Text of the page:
What I liked about this book was how the title caught my eye and all the violence one boy could go through. I like the way they described the art when the boys were painting. I liked it how Mann could live on his own and survive and not have to depend on his family. Another good part about this book was how they still kept Jason in their minds and hearts by reminiscing and celebrating him. Even though Mann's dad was harsh on him, he just wanted Mann to become strong and smart about what he would encounter in the world.
What I disliked about the book was how in some parts it didn't want to make me read on. Overall I liked the book, and I give it a rating of 7, with 10 being the highest.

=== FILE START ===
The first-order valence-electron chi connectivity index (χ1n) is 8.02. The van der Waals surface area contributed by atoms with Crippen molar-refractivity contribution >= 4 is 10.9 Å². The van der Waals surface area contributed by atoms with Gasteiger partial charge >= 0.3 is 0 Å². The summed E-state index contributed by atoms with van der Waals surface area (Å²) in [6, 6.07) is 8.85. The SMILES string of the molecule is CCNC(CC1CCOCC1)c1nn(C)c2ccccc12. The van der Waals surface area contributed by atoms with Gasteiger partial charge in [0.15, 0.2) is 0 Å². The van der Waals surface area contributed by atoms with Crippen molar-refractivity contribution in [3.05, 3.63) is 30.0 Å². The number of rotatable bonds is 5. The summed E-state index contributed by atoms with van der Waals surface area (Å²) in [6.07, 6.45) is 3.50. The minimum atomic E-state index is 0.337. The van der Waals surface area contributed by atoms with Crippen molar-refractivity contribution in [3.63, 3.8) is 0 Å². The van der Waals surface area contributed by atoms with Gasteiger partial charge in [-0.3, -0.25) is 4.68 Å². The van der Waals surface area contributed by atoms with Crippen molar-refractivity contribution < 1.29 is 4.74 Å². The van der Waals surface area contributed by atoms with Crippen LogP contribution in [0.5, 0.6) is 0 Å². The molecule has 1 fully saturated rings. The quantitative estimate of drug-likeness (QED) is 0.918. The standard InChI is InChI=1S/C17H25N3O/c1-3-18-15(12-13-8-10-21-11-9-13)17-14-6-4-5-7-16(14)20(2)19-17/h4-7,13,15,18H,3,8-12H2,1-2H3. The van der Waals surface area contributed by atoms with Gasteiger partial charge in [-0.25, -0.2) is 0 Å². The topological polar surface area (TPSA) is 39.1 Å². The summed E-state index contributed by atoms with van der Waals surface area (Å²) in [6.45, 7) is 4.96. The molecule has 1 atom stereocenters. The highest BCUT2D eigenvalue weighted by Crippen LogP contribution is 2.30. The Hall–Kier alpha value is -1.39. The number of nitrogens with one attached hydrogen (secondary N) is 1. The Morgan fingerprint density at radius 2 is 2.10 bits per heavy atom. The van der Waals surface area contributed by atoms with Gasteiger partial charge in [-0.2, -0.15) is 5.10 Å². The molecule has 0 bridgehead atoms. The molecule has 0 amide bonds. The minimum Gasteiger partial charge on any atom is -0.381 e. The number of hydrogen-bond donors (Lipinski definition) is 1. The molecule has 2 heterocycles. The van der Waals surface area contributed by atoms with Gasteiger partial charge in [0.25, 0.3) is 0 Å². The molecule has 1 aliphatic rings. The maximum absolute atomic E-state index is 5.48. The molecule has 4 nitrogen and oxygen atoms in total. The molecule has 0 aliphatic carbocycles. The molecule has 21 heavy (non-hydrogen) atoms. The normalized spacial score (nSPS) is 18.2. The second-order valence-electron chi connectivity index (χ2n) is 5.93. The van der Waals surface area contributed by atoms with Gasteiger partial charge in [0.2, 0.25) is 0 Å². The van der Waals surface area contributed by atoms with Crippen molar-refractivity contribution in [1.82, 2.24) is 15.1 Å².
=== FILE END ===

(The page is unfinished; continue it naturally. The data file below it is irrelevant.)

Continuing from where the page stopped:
I highly recommend this book to teens that like to read about the hood and the problems they have around there. This book can relate to so many kids who have problems just like the characters in this book. It also shows what happens when mean people get a hold of guns and what harm they can do with them. It also shows what a family goes through when they loose a loved one.
This probably is not a good book for people who don't like to read about deaths and shootings, or for someone who disagrees with the way the dad raised his son after the other son's death. If you are squeamish about blood and how they talk about drugs, this is not a good book for you to read.
Other books I recommend are:
Any of the Calvin and Hobbes comic books, by Bill Watterson.
The collection of "Get Fuzzy" comic books, by Darby Conley.
"Charlie Brown" comic books, by Charles M. Schulz's.
If you read any of these books you will get a kick out of them.